Supplements taken by OU athletes aren’t on NCAA’s banned listPosted: June 15, 2007
The University of Oklahoma issued a press release Thursday afternoon regarding NCAA secondary violations reported in an Associated Press story this week.
According to the press release, the supplements given to OU student-athletes are not banned by the NCAA. Athletes are allowed to take the supplements, but universities aren’t allowed to provide those products. In one instance, the university ordered a correct product but was mistakenly given an incorrect product by the manufacturer.
According to the OU press release:
* The University of Oklahoma Athletics Department’s compliance staff, as part of routine checks, recently uncovered NCAA rules infractions that were self-reported by the University and deemed to be secondary violations by the NCAA.
* The most recent self-report from OU to the NCAA included the distribution of ready-to-drink health supplements Cytomax and Endurox R4.
* Cytomax is a drink product similar to other energy drinks/hydration liquids. OU staff members ordered the correct product, but the product shipped by the manufacturer was not the correct product. The shipped item included amino-acids and ginseng, which are not banned substances but are ones which athletic staff themselves are prohibited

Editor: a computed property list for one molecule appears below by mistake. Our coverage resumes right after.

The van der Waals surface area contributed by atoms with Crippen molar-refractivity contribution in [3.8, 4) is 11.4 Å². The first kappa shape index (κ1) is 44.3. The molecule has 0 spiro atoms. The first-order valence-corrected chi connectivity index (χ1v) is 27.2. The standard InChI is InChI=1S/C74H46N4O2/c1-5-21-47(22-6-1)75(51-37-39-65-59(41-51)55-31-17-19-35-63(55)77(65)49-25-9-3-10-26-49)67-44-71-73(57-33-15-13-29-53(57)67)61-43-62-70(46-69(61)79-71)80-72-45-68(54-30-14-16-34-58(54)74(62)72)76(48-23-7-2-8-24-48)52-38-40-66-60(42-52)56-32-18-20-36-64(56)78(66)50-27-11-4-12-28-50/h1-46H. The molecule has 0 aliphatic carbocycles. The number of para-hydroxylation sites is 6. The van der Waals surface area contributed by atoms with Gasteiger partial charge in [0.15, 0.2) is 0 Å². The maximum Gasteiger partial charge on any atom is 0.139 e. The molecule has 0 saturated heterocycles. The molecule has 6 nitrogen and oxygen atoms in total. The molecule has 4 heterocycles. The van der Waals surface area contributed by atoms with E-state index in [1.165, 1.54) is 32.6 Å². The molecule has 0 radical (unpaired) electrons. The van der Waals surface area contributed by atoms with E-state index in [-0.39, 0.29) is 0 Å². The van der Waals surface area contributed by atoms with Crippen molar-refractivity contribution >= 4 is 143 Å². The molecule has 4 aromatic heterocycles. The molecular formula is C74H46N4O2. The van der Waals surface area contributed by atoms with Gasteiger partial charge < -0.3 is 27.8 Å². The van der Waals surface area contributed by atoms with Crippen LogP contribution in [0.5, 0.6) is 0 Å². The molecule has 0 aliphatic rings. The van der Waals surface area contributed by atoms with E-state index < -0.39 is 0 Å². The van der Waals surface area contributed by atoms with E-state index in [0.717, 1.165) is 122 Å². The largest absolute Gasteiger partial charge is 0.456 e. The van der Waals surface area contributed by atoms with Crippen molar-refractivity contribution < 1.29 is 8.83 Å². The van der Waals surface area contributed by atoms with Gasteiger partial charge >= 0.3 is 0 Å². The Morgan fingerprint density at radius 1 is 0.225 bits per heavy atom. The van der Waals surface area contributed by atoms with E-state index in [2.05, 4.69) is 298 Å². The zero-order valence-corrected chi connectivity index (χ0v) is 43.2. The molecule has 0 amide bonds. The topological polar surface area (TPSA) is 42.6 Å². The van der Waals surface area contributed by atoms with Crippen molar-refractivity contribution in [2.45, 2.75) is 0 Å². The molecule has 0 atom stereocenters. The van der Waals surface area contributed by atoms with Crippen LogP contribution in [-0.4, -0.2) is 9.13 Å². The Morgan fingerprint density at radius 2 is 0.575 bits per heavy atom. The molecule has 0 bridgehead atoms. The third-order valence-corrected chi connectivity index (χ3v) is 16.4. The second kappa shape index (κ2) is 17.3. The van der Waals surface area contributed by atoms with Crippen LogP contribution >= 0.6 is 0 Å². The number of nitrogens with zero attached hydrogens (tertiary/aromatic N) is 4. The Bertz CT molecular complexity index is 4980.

from distributing to student-athletes.
* CytoSport, the maker of Cytomax, acknowledged its error in a formal letter and subsequently sent the correct product.
* Endurox R4, also a sports drink, contains two amino acids and therefore, although also not a banned substance, is one which athletics staff/trainers are prohibited from distributing to student-athletes. PacificHealth, the makers of Endurox R4, accepted Oklahoma’s return shipment of the product on April 17, 2007.
*Both CytoSport and Endurox R4 are available over the counter from many stores. Both are permissible substances for NCAA student-athletes to ingest, although it is impermissible for NCAA members to provide the products to student-athletes. Neither OU nor the NCAA tests for these substances because a student is not banned from using such substances or from having the substance in their system.
Here is the NCAA rule pertaining to nutritional supplements and what schools are and are not permitted to provide:
16.5.2 Permissible (g) Nutritional Supplements.
An institution may provide only nonmuscle-building nutritional supplements to a student-athlete at any time for the purpose of providing additional calories and electrolytes, provided the supplements do not contain any NCAA banned substances. Permissible nonmuscle-building nutritional supplements are identified according to the following classes: Carbohydrate/electrolyte drinks, energy bars, carbohydrate boosters and vitamins and minerals.